Today, Cupcake Brown is a successful attorney and New York Times-bestselling author. Without denying the power of her story and prose, I believe that much of her success has to do with our human compulsion to read stories of people whose lives make ours look easy. Or, to watch a train crash. This is the story of which television movies are made, writ large and real and with a happy ending.

The Queen of Katwe by Tim Crothers (Scribner, 2012). KatweTim Crother’s book tells the story of Phiona Mutesi, a girl who lives in abject poverty in Katwe, the poorest slum in Kampala, Uganda.  She is also the reigning Ugandan chess champion. Crother’s traces Mutesi’s family history through two generations, outlining how the cycle of poverty is nearly unbreakable in Kampala.  Her chess mentor is not a well-meaning foreigner, but another child of Uganda, Robert Katende, whose own story of survival through Uganda’s civil war makes up a good chapter of this book (and probably merits its own book).

Katende, like Cupcake Brown, is determined to leave his impoverished past behind. He eventually becomes an employee of Sports Outreach, originally assigned to help slum children through soccer-based missionary work. It is an arduous task. Katende realizes that soccer will only take them so far, but that the skills they might acquire through chess would be important life-skills. Mutesi follows her brother to chess club one day and is discovered to have raw talent.

Katende coaches Mutesi to “play like a girl.” He notices her aggressive, survivalist approach to knocking other player’s pieces of quickly and teaches her slow down, use her wits, and strategize. Working with Sports Outreach and the Ugandan Chess Association, he gets his hardscrabble team to a tournament. They surprise everyone by besting the well-educated upper class children. Mutesi, particularly, wins nearly every match she plays, learning quickly that she doesn’t like losing and absorbing  lessons as she goes. She ends up in Russia playing international chess leaders. And winning. This leads to more tournaments, newspaper articles, international travel. And, perhaps a Disney film.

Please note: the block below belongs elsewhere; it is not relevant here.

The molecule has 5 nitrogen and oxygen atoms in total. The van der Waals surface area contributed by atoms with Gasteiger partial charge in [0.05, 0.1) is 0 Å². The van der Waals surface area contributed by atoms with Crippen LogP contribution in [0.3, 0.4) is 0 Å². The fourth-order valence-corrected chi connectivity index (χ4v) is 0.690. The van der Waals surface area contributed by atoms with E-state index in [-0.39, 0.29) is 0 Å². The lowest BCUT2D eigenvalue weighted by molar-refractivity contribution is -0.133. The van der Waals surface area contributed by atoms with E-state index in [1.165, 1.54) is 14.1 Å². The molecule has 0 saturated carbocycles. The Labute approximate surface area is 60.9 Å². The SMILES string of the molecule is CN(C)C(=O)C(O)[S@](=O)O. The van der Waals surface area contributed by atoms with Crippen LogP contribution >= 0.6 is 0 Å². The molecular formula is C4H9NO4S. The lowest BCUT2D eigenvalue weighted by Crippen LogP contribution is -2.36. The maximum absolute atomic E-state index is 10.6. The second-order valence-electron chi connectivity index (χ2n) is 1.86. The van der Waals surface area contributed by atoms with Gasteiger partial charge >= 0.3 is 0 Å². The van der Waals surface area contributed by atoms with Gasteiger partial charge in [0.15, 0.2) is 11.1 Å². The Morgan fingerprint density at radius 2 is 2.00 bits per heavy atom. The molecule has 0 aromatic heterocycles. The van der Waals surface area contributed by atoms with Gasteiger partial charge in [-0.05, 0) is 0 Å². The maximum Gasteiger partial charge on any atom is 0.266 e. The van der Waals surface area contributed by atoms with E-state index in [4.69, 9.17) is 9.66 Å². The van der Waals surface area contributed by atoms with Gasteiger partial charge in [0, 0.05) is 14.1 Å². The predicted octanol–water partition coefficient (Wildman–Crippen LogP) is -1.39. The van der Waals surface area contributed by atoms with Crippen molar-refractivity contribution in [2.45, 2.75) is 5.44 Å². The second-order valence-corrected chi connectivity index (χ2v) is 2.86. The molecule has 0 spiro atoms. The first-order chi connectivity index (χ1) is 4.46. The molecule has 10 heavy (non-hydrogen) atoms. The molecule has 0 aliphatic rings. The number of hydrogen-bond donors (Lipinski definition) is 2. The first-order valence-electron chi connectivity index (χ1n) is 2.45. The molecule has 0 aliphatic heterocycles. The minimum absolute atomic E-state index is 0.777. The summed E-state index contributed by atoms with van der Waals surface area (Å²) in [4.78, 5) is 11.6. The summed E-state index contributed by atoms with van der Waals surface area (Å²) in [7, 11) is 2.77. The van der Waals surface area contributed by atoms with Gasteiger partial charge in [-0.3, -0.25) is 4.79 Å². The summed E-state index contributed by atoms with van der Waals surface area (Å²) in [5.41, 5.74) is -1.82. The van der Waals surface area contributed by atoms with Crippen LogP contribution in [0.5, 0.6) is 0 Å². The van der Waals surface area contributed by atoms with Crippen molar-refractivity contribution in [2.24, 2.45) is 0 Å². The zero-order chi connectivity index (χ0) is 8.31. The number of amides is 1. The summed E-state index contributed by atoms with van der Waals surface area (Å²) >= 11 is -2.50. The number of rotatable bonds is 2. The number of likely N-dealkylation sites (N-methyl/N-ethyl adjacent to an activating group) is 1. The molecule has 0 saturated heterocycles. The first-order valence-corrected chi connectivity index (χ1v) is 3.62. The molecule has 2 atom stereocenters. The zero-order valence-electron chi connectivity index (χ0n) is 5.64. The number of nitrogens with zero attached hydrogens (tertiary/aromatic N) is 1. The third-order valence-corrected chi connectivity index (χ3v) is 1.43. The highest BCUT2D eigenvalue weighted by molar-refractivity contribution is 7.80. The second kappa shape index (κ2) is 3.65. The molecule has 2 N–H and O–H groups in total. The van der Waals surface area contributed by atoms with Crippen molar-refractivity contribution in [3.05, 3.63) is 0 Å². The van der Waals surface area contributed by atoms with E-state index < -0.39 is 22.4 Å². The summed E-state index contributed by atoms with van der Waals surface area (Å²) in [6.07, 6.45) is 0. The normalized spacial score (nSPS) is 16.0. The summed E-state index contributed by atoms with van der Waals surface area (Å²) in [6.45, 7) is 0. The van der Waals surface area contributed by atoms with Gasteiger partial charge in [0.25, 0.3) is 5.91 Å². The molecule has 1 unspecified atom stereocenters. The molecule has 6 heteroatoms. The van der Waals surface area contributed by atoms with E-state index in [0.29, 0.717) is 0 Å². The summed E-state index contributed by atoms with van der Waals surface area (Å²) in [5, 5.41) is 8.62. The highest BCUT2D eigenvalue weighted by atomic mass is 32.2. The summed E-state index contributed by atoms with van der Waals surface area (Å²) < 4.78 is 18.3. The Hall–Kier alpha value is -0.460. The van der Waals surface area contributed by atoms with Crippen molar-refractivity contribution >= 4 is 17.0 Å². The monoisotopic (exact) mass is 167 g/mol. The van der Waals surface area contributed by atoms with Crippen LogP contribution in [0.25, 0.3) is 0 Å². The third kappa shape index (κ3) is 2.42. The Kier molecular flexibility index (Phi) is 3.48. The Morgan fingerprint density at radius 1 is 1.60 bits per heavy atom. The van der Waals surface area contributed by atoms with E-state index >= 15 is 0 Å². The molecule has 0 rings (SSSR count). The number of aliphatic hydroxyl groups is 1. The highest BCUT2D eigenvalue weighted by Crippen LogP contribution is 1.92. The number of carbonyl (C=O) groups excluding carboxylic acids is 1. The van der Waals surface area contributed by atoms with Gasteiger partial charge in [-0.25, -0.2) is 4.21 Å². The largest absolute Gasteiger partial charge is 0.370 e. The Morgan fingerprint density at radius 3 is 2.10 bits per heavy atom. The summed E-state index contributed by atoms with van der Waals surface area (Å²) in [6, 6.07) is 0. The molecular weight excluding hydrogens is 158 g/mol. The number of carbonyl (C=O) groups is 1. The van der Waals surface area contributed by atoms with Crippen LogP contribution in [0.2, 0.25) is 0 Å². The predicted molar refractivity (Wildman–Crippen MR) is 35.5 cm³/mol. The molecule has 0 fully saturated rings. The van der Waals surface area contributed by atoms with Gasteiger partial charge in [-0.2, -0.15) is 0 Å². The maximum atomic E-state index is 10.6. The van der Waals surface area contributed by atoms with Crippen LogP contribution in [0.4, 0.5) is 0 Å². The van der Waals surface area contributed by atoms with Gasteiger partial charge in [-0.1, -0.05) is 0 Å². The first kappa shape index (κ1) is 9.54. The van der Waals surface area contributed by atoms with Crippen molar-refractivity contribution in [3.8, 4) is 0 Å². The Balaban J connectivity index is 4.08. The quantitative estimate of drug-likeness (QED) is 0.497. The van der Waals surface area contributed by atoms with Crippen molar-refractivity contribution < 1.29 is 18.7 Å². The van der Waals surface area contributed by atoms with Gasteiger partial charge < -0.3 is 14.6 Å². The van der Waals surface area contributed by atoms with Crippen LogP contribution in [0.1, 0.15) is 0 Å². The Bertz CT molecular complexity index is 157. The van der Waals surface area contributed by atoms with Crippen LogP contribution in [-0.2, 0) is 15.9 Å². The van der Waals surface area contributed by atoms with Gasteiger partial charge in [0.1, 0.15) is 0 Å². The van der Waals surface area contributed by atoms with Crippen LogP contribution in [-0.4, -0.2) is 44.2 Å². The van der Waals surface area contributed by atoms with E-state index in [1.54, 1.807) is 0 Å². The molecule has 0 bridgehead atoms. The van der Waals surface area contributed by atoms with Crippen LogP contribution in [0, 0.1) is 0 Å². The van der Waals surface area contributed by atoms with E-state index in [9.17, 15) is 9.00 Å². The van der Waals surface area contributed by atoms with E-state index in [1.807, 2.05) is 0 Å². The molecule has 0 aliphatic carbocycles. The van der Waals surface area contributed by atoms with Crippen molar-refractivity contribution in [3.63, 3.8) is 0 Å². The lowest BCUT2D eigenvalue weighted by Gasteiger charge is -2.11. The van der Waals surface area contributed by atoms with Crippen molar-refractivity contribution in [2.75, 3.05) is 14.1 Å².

What it doesn’t lead to is major life change. Mutesi stays in posh hotels and eats well at tournaments. Then she and her teammates go home to their shacks, devoid of electricity, subject to terrible sewage-laden floods, and help their parents scrounge for food each day. Crother’s book will help Mutesi continue her education (Katende’s students all go to school now and, by all accounts, are good students). But, whether chess will lead her out of Katwe is hard to know.

Crother’s quotes Mutesi at length from the journals she keeps while she travels and her letters to her mom. Her candor, and Katende’s, conveys a restrained enthusiasm. She recognizes that little has changed, but that she continues to have amazing opportunities. (She was in Brooklyn last week.)

Mutesi does not succeed in a vacuum. Like Brown, she is encircled by a support system, from her mother and siblings, to her coach and teammates, to the Ugandan and international chess federations. Sports Outreach International and other philanthropists have made all of this possible.

We don’t know how Mutesi’s story will end. She could end up with a soaring career and break the cycle of poverty. Or she could end up like Fernando Ramos da Silva, a Brazilian street kid whose starring role in the film Pixote (Hector Babenco, Brazil, 1981) made him a symbol of hope, and then may have led to his early demise. I’m hopeful that her support system will embrace her and help her make the transition from chess phenomenon to whatever it is she wants to be.

These books remind us of our relative privilege. Mutesi doesn’t know how to spell her own name until she gets a passport. Brown has her familial stability ripped away from her and is plummeted down a rabbit hole from which the only means of escape is determination. Each struggle to find food to eat and clothes to wear. Certainly, they make it easy to count our own blessings, even the blessing of being able to read. Neither is an easy read. But both women’s stories reward your investment of time.